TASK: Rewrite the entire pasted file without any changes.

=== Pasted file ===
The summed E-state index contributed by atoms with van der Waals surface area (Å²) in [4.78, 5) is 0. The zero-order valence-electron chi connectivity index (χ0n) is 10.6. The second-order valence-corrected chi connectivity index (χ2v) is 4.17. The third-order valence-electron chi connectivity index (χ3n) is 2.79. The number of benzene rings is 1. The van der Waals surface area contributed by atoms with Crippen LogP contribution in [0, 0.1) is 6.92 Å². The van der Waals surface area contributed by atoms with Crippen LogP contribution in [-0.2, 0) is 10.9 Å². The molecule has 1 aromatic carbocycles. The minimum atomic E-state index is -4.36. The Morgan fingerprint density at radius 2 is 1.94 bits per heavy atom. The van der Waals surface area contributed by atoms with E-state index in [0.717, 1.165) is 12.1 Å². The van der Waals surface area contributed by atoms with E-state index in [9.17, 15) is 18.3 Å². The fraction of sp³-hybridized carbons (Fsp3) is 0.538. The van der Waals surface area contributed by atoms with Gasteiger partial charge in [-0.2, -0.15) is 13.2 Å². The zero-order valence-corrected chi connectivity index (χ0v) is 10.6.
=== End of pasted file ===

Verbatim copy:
The summed E-state index contributed by atoms with van der Waals surface area (Å²) in [4.78, 5) is 0. The zero-order valence-electron chi connectivity index (χ0n) is 10.6. The second-order valence-corrected chi connectivity index (χ2v) is 4.17. The third-order valence-electron chi connectivity index (χ3n) is 2.79. The number of benzene rings is 1. The van der Waals surface area contributed by atoms with Crippen LogP contribution in [0, 0.1) is 6.92 Å². The van der Waals surface area contributed by atoms with Crippen LogP contribution in [-0.2, 0) is 10.9 Å². The molecule has 1 aromatic carbocycles. The minimum atomic E-state index is -4.36. The Morgan fingerprint density at radius 2 is 1.94 bits per heavy atom. The van der Waals surface area contributed by atoms with E-state index in [0.717, 1.165) is 12.1 Å². The van der Waals surface area contributed by atoms with E-state index in [9.17, 15) is 18.3 Å². The fraction of sp³-hybridized carbons (Fsp3) is 0.538. The van der Waals surface area contributed by atoms with Gasteiger partial charge in [-0.2, -0.15) is 13.2 Å². The zero-order valence-corrected chi connectivity index (χ0v) is 10.6.